1.U.S. President Donald Trump has said NATO countries must “pay their fair share” – i.e., fulfill their 2014 pledge of 2% of GDP toward defense from each member by 2024.
2.Otherwise, as U.S. Defense Secretary James Mattis has told European leaders, America may “moderate its commitment to the alliance.”
3.Only six NATO member countries spent nearly or more than 2% of their GDP on defense in 2016, according to the International Institute for Strategic Studies.
4.In addition to the United States (3.3%), Greece (2.4%) and Estonia (2.2%) are also already above the 2% target.
5.The United Kingdom was within reach at 1.98%, along with France at 1.9% and Poland – which had briefly surpassed 2% in 2015 due to a one-time aircraft purchase from the United States – at 1.9% in 2016.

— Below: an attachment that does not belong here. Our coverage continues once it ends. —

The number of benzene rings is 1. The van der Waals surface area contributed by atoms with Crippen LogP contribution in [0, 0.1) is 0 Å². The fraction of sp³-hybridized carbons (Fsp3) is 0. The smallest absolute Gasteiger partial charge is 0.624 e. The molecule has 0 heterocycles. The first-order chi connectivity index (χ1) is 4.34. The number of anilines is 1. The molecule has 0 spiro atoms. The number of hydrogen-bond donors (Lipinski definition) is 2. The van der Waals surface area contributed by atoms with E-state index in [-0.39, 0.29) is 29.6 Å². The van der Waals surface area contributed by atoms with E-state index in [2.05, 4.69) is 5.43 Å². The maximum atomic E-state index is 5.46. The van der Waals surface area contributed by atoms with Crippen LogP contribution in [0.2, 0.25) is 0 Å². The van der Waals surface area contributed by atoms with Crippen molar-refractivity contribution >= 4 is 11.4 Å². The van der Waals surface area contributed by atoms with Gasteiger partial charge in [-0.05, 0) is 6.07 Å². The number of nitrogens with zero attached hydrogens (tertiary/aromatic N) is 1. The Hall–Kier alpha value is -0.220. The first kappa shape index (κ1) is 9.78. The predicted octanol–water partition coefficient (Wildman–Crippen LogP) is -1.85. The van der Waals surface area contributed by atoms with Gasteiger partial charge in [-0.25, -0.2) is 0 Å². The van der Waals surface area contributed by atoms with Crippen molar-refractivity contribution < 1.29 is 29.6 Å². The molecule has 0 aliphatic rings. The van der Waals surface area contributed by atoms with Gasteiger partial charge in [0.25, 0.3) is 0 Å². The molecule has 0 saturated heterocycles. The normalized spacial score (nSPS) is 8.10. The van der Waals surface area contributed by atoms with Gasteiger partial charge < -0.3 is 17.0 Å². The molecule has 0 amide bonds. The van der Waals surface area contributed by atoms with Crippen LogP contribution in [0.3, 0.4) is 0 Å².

6.Contrary to Greece, which has kept its spending as a share of GDP steady, NATO founding member Turkey has actually reduced its defense spending in recent years (down to 1.19%).
7.This is surprising, given that the country arguably has the largest active military engagement in progress of any NATO member except for the United States.
8.Turkey remains embroiled in air and ground operations in northern Syria and southeastern Turkey.
9.Italy currently spends just 1.2% of its GDP on defense – and, given the country’s high debt level, the odds are very low that it would increase defense spending.
10.Canada spends 0.86% of its GDP on defense. Germany spends just 1.1% of its GDP on defense directly.
Sources: The Globalist Research Center, the International Institute for Strategic Studies, Reuters and UPI.